When Sevilla FC hosts Borussia Dortmund for the remaining berth in its Europa League group Wednesday night, a team that has won the UEFA Cup twice in recent years, played in the Champions League and is home to a number of world-class players will face off against a squad that had been condemned to failure but a few years ago.
And yet the underdog is the favorite.
It's all or nothing in the Ramón Sánchez Pizjuán stadium on Wednesday. Dortmund must win, or the team will be eliminated from international play next spring.
Much is at stake: moving on to the Round of 32, millions of euros in TV revenue, but most of all, both teams hope to underscore their ambitions for Europe by advancing to the next round.
To claim that Dortmund has impressed this season is to understate the obvious: They have taken the Bundesliga by storm and infected fans with football fever. Add to that Sevilla's poor form—as evidenced by losing their last five games straight—and the Germans are favorites, even on foreign terrain.
But what's with Sevilla's world-class squad? Navas? Injured. Fabiano? Out of form. Kanouté, a shimmer of hope? The Malian striker missed a penalty in Sevilla's 3-1 loss to Almeira, a team destined for relegation in La Liga.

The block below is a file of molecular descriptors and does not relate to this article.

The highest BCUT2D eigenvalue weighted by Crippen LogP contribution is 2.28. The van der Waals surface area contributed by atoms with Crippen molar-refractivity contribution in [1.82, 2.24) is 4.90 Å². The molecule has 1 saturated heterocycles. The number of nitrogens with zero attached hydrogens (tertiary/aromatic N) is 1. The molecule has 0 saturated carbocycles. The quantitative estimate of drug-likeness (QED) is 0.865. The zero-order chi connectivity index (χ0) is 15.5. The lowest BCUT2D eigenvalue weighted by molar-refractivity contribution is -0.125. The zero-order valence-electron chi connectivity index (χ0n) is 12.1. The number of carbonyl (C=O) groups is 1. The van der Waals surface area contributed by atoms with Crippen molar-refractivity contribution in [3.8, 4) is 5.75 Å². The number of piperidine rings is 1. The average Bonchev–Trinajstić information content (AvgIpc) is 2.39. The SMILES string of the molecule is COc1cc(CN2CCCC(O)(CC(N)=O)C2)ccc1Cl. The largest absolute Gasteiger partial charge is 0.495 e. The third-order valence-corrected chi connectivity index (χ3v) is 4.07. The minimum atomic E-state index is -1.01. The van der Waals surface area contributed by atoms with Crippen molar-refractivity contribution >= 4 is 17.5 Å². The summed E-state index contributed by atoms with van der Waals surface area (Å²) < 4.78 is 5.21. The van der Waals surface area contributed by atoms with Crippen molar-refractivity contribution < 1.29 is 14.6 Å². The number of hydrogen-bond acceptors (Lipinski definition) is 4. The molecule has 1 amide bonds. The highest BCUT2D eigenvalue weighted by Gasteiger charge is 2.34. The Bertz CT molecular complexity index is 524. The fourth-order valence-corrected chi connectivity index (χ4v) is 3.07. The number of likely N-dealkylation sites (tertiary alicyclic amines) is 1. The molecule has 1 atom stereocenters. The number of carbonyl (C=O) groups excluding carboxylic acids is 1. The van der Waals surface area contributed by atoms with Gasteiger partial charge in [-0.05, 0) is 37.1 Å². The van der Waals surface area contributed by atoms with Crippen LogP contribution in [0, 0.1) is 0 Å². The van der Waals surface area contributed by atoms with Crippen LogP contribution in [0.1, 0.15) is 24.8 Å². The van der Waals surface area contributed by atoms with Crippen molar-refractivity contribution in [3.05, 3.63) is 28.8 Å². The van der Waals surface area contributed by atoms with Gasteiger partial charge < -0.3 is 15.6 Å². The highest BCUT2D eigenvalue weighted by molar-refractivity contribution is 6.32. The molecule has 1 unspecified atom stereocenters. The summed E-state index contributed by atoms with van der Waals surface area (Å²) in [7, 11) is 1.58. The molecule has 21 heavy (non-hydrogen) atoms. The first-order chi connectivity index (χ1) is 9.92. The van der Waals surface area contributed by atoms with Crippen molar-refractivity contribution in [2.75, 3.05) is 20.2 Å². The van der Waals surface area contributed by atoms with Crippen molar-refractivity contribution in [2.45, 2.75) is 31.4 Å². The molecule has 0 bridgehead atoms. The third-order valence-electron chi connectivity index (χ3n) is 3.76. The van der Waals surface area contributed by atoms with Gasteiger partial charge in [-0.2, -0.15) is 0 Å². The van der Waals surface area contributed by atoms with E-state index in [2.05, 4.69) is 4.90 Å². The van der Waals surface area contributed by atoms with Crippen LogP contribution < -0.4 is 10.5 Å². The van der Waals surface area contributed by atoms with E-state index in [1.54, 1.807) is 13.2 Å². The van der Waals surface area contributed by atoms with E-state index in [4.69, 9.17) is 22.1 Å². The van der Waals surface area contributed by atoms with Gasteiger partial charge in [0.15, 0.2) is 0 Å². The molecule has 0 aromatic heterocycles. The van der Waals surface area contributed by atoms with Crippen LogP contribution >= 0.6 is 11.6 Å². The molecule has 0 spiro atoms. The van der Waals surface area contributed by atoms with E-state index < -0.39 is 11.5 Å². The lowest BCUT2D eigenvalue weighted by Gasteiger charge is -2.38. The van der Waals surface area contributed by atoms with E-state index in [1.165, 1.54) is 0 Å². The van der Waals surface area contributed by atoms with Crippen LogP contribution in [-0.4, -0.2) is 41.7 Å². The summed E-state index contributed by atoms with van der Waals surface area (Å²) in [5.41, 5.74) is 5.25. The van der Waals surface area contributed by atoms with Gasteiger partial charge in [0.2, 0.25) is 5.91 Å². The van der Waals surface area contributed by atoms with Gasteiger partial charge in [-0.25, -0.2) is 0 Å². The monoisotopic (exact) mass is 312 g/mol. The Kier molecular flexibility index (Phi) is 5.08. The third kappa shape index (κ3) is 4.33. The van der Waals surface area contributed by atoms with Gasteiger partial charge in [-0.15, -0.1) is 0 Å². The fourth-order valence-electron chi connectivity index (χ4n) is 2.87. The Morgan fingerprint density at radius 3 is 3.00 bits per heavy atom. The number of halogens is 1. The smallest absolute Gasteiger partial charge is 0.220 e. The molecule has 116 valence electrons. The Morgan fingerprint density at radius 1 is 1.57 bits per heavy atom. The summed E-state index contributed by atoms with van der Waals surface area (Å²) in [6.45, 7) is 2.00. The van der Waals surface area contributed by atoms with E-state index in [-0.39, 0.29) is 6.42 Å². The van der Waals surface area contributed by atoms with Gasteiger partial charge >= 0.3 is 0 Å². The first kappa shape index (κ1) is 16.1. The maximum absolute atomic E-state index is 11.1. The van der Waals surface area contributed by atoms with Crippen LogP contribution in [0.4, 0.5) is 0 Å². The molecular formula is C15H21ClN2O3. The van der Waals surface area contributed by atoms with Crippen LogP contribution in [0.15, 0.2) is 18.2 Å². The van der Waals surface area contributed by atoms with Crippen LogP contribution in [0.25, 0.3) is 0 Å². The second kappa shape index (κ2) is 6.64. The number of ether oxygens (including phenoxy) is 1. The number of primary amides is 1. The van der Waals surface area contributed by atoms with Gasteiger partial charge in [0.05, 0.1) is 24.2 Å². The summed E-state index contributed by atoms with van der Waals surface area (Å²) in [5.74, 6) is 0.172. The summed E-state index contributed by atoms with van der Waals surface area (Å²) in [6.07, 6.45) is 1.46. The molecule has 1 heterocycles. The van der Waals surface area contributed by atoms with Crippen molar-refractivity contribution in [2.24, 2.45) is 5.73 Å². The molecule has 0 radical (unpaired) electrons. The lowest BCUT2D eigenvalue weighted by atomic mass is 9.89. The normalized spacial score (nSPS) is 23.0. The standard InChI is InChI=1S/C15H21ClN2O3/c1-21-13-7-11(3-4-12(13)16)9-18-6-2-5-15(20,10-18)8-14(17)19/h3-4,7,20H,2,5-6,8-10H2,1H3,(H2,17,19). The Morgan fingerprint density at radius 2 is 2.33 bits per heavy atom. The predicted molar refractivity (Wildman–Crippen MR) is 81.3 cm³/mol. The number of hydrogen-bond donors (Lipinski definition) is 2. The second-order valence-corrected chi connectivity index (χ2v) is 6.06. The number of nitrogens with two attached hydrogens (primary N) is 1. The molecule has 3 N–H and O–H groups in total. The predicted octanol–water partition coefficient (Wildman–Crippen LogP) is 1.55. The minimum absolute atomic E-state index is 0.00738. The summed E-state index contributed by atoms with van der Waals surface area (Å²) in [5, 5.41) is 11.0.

Quite the opposite for Dortmund: Responsibility for advancing to the next round rests on several shoulders. Barrios, Kagawa, Sahin, Hummels—all have impressed this year. The ease with which the team operates impresses.
14 wins, only one tie and one loss with 39 goals scored and only nine goals against in domestic play—no team in Europe can put up as impressive statistics as Borussia.
And even if Europa League results have been less spectacular than the team's performance in the domestic league, Dortmund nevertheless convinced fans of its potential in international play as well. In each group match, Jürgen Klopp's squad was the better team, suffering only from a lack of coolness in front of the goal and poor officiating decisions.
Wednesday night, Borussia Dortmund will once again be able to show why it belongs into the Champions League. Quick play, fore-checking, a squad with one collective will: To win.
But in the end, the score counts. Dortmund will have to convert on the scoring opportunities it creates. If it doesn't—and Dortmund is eliminated—the Europa League will lose one big attraction. That would be unfortunate for football fans the world over.
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